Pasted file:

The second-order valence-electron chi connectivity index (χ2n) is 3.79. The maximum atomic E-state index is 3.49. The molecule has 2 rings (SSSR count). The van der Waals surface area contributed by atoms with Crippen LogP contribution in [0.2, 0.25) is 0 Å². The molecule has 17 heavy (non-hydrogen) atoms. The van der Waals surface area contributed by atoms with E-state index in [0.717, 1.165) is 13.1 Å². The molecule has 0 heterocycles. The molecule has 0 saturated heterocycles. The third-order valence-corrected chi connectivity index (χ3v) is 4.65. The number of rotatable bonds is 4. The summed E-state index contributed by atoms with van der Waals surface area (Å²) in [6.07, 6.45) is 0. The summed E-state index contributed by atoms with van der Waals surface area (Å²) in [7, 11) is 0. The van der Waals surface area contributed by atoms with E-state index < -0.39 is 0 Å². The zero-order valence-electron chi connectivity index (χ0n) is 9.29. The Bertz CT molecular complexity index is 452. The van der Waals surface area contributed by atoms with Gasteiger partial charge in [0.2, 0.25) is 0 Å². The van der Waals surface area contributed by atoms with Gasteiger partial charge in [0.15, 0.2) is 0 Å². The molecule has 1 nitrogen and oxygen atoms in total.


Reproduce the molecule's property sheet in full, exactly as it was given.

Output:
The second-order valence-electron chi connectivity index (χ2n) is 3.79. The maximum atomic E-state index is 3.49. The molecule has 2 rings (SSSR count). The van der Waals surface area contributed by atoms with Crippen LogP contribution in [0.2, 0.25) is 0 Å². The molecule has 17 heavy (non-hydrogen) atoms. The van der Waals surface area contributed by atoms with E-state index in [0.717, 1.165) is 13.1 Å². The molecule has 0 heterocycles. The molecule has 0 saturated heterocycles. The third-order valence-corrected chi connectivity index (χ3v) is 4.65. The number of rotatable bonds is 4. The summed E-state index contributed by atoms with van der Waals surface area (Å²) in [6.07, 6.45) is 0. The summed E-state index contributed by atoms with van der Waals surface area (Å²) in [7, 11) is 0. The van der Waals surface area contributed by atoms with E-state index < -0.39 is 0 Å². The zero-order valence-electron chi connectivity index (χ0n) is 9.29. The Bertz CT molecular complexity index is 452. The van der Waals surface area contributed by atoms with Gasteiger partial charge in [0.2, 0.25) is 0 Å². The van der Waals surface area contributed by atoms with Gasteiger partial charge in [0.15, 0.2) is 0 Å². The molecule has 1 nitrogen and oxygen atoms in total.